Advancing sustainable growth in the United States and China

Climate Change and Air Quality News: May 7, 2015


Our Beijing-based Climate Change & Air Quality Program team share what they are reading and talking about

More than a year after the Air Pollution Action Plan was initiated, enforcement of emissions standards remains a major issue. Pictured above, a Chongqing industrial plant.
More than a year after the Air Pollution Action Plan was initiated, enforcement of emissions standards remains a major issue. Pictured above, a Chongqing industrial plant. (Photo: Getty)

 

  • A new Greenpeace East Asia report finds that more than a year since China initiated the Air Pollution Action Plan, there are still widespread problems with enforcing the cap on emissions. According to the report, up to 85% of heavy industry in Jiangsu and Hebei, two of China’s most polluted provinces, are illegally exceeding the emissions caps set out in the Action Plan. Of the 183 key state-monitored coal, iron, steel and cement factories in Hebei surveyed, only two met their emissions standards.
  • Jiangsu will be the first province to be linked to the national emissions trading system (ETS) when it launches next year. This is how it will work: the Jiangsu Economic and Information Technology Commission will set energy standards and make energy savings certifications available for the iron and steel, non-ferrous metals, building materials, petrochemicals and chemical sectors. Companies can earn certificates by improving efficiency or by shutting down outdated capacity, and can then sell those certificates to companies that want to build new facilities or expand existing ones. The Paulson Institute and the Environmental Defense Fund (EDF) will release a white paper in June on emissions trading systems. The paper will emphasize the importance of offsets in emissions trading markets, as well as the need for transparent rules around allowance trading in order to ensure the integrity of carbon caps.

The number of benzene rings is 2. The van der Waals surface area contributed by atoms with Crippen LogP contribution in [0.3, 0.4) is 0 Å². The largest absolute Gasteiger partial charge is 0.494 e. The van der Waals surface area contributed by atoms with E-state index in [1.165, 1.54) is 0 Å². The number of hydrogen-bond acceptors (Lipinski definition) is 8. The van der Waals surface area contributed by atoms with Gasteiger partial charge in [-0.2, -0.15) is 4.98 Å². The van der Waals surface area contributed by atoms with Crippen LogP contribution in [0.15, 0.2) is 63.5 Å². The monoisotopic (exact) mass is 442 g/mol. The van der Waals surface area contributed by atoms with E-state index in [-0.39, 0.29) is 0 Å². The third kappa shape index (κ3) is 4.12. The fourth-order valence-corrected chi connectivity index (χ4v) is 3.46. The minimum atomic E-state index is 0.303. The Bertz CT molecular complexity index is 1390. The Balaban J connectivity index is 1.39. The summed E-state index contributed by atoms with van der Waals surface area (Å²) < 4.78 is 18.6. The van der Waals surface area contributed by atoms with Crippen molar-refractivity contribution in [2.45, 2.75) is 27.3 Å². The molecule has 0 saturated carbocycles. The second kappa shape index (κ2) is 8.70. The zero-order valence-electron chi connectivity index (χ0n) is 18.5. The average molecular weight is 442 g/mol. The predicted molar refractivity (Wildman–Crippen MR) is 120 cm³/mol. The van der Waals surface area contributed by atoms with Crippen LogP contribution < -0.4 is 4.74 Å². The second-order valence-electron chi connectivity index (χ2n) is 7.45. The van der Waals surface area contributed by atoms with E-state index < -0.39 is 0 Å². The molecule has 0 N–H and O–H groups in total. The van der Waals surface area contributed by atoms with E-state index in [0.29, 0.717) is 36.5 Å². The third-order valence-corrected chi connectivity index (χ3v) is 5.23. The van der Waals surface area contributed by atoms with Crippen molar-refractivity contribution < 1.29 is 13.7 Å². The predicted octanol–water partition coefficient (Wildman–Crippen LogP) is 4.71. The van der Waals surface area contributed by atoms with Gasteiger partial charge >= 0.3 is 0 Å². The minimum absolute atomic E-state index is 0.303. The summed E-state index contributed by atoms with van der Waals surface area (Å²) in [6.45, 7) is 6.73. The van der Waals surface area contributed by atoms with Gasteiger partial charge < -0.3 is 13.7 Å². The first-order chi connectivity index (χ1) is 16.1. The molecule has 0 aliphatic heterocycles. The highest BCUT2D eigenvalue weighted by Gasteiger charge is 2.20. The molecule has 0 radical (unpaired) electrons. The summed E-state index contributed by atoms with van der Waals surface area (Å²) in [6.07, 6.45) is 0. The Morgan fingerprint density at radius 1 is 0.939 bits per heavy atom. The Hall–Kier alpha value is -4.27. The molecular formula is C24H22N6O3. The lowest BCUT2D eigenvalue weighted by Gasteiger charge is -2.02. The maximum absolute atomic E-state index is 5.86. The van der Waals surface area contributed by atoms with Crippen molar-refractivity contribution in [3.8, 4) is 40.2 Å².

• “Climate change is a lever which can push our country’s economic transformation,” China’s top meteorologist, Zheng Guoguang, told the state newspaper, Study Times. According to a report in the Guardian, he said that climate change threatens some of the country’s most important infrastructure projects and that recent weather disasters such as floods, typhoons, droughts and heat waves had a “big connection” to climate change. The Paulson Institute believes that climate change and air pollution, both urgent issues for China, can be solved together, while transforming the economy and without losing ground on GDP growth.
  • A policy document issued by the National Energy Administration said that Beijing’s Yanqing County would receive energy for heating from renewables in the future. The announcement said that Yanqing would be a pilot site for the larger effort to make a regional energy transition in Jing-Jin-Ji and alleviate air pollution. A large portion of the energy for this pilot will come from nearby Zhangjiakou, which is abundant in wind energy. (Chinese)
Topics: Air Quality, Climate Change, Energy